Many urban and rural municipalities across Canada already have bylaws and policies in place to waive development charges and building fees or offer financial incentives to offset development costs for affordable housing projects. The following are some examples.


British Columbia











Note: In 2017,the province of Québec passed the Act respecting land use planning and development that allows municipalities to charge a development fee to building permit applicants which will finance the increase in municipal services. To date, only a few municipalities have introduced bylaws or policies to charge development fees, and some indicate exemptions.


New Brunswick

Note: Municipalities across New Brunswick do not generally charge development fees. While this is excellent news for affordable housing developers and providers, there is still an opportunity for municipalities to waive building permit and planning fees for these projects. The examples below are municipalities that have legislation to reimburse these permit and planning fees for affordable housing projects.


Nova Scotia

Note: After thorough research and consultation with multiple colleagues located in the province, municipalities in Nova Scotia do not have legislation in place to waive development charges. The example provided below is a municipality that waives municipal-related construction fees including construction permits, subdivision approval, discretionary approval, variances, and site plan approvals.


Prince Edward Island


Newfoundland and Labrador


The North


It is clear that there has been an increased uptake of this financial lever in recent years as we become further entrenched in the country’s housing crisis. Federal, provincial, and municipal actors are recognizing the barrier that development charges pose for the creation of affordable rental housing and are actively working to officially waive these fees for projects that meet the housing needs of people across the country.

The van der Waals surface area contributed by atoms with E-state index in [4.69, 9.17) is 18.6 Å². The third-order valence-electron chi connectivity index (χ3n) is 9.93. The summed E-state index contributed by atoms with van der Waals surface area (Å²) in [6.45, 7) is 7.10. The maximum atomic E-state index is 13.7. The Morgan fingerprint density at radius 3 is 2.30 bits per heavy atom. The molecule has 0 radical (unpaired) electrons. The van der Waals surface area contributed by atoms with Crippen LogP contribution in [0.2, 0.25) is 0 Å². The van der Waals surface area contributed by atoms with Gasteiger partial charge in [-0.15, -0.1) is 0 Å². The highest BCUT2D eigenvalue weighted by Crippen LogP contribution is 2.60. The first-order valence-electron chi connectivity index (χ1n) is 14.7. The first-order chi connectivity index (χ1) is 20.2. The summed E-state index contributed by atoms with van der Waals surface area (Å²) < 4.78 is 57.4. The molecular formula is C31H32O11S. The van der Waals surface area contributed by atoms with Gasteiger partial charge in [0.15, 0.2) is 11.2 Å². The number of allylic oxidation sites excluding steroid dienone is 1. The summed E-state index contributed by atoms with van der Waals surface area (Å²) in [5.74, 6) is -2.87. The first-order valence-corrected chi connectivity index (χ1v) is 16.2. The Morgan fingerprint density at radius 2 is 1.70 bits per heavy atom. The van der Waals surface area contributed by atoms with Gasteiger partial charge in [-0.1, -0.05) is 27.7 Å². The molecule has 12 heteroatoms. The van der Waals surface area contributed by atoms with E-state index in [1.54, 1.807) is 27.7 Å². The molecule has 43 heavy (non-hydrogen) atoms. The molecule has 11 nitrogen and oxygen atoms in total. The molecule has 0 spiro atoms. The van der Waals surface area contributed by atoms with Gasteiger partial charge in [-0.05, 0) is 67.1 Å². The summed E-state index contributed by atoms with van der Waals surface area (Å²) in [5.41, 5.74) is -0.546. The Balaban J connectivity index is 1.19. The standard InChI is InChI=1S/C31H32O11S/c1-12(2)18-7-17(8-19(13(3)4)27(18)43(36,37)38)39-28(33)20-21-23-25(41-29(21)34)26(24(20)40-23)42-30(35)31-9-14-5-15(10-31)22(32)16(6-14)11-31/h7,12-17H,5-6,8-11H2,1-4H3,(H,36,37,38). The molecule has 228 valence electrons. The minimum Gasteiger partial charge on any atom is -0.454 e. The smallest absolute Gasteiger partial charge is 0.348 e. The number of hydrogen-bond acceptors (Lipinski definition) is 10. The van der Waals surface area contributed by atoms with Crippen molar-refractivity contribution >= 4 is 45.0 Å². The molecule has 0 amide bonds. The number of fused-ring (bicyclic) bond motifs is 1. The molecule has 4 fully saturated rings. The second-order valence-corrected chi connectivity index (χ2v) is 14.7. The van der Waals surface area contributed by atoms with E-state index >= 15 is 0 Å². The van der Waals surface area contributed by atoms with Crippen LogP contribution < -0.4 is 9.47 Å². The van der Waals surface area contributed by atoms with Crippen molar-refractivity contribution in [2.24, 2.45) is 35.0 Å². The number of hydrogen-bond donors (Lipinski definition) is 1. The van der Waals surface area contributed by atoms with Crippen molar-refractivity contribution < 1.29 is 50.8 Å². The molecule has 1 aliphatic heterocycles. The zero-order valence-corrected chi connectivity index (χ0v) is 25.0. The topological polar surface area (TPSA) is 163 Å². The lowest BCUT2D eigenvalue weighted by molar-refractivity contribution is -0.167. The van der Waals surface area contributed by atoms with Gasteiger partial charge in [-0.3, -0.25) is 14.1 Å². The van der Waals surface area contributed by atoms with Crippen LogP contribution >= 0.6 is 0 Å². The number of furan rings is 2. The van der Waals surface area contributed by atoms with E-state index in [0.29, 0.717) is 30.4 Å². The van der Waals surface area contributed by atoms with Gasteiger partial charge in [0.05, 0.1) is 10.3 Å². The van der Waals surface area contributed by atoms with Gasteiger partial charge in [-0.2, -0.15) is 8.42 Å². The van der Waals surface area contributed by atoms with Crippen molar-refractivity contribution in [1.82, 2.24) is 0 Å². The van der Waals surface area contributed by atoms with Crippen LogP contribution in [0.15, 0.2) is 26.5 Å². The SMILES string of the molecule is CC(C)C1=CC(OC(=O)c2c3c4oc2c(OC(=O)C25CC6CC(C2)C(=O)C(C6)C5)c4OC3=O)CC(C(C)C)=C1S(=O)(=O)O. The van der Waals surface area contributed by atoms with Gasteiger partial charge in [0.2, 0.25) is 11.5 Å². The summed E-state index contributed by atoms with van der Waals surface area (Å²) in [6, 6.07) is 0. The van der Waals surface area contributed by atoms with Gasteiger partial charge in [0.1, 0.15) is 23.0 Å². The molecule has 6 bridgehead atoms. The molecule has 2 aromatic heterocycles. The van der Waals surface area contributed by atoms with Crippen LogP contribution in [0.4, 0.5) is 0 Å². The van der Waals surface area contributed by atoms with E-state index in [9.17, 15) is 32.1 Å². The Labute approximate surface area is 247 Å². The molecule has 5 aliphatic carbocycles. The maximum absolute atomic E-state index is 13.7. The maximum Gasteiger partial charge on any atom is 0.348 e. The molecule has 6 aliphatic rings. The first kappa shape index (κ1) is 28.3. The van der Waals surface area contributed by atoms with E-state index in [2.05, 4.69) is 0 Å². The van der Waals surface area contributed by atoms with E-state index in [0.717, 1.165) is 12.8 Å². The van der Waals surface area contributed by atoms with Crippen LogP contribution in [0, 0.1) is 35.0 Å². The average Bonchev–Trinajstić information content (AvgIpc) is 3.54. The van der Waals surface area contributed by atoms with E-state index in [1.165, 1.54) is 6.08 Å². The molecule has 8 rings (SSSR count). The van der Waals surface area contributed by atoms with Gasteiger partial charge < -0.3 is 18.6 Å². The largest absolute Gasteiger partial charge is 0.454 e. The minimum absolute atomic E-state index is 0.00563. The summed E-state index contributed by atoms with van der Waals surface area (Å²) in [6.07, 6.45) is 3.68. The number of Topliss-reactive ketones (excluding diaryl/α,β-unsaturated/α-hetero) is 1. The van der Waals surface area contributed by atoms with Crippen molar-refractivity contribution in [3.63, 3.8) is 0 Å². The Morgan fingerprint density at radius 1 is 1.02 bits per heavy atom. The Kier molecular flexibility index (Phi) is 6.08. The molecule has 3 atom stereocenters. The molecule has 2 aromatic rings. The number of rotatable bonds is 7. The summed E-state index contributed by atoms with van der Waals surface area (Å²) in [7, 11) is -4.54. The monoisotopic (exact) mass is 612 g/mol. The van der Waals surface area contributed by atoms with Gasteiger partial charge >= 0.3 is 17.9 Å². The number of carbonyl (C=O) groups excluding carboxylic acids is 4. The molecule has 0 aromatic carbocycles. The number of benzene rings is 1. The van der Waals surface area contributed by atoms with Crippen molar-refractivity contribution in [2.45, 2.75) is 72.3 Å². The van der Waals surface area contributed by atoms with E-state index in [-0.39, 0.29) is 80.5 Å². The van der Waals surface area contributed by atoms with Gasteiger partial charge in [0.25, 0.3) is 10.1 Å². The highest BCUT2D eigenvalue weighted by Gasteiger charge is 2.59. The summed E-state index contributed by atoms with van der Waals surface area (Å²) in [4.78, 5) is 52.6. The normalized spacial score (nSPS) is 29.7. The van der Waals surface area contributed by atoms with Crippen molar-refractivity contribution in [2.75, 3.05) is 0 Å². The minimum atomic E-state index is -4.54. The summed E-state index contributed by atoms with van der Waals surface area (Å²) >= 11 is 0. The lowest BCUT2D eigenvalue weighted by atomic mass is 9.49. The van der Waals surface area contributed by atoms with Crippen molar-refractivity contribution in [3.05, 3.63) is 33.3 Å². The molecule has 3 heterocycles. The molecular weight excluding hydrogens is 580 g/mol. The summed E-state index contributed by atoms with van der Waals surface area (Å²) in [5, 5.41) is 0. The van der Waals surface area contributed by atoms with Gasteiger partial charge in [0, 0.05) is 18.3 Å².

Canada is in a housing crisis of vast proportions. While all housing development is costly, this is especially true for affordable housing projects built to last. Development fees charged to these types of projects exacerbate what is already a challenging financial feat for non-profit, affordable housing providers. To address this crisis, development charges and municipal fees should be waived for non-profit housing providers and developers that offer affordable rents. Municipalities have a responsibility to formally implement this mechanism in a time when the housing crisis is so dire, especially for groups that are most impacted by housing precarity.


This is a guest blog post from Women’s Shelters Canada.